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Corn is used in everything imaginable. In addition to being eaten straight off the cob or as popcorn, corn is used to manufacture corn syrup, an artificial sweetener and corn starch, which is in everything from cardboard to biodegradable containers. Corn can be extracted as dextrimaltose, dextrin, dextrose, fructose, glucose, glucose syrup, glucose tablets, cereal starch, edible starch, modified starch, starch, vegetable oil and sweeteners. So eliminating hidden corn from the diet can be a real challenge.
Corn is used as a substitute for wheat for Coeliac disease suffers; those who cannot tolerate gluten. Unfortunately, a misuse of the term gluten means it is now fairly common to call corn storage proteins corn gluten. As far as we know, corn does not cause harm to Coeliac patients. For those known to be suffering from corn allergy or intolerance there are obvious alternatives such as wheat, rye and rice that can be eaten.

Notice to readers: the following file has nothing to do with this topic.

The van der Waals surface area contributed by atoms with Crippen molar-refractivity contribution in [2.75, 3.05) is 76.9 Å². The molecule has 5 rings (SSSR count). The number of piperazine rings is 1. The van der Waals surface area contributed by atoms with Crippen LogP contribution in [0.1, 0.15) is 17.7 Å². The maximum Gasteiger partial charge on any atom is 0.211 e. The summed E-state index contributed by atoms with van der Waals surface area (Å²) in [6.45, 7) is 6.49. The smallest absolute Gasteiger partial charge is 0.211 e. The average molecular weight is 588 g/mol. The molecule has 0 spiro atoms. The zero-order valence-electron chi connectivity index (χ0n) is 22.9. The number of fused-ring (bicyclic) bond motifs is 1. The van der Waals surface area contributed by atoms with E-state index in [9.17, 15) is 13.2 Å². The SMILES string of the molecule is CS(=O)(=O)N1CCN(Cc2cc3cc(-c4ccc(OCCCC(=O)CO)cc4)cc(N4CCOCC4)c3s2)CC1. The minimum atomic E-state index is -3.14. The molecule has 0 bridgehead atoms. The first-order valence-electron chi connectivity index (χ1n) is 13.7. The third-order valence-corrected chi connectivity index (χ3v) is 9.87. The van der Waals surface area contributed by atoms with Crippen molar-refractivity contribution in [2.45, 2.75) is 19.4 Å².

The best accepted way to confirm which food types you may have a food sensitivity to is an elimination diet. One food type at a time is restricted in your diet for several weeks, then a different one. By a process of elimination and monitoring, you can see which individual foods you react to. However, it could be a combination of food types that are the problem, so an elimination diet can be a time consuming and ineffective process.
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†Allergy UK report (2007), "Stolen Lives 3, The Food Allergy and Food Intolerance Report".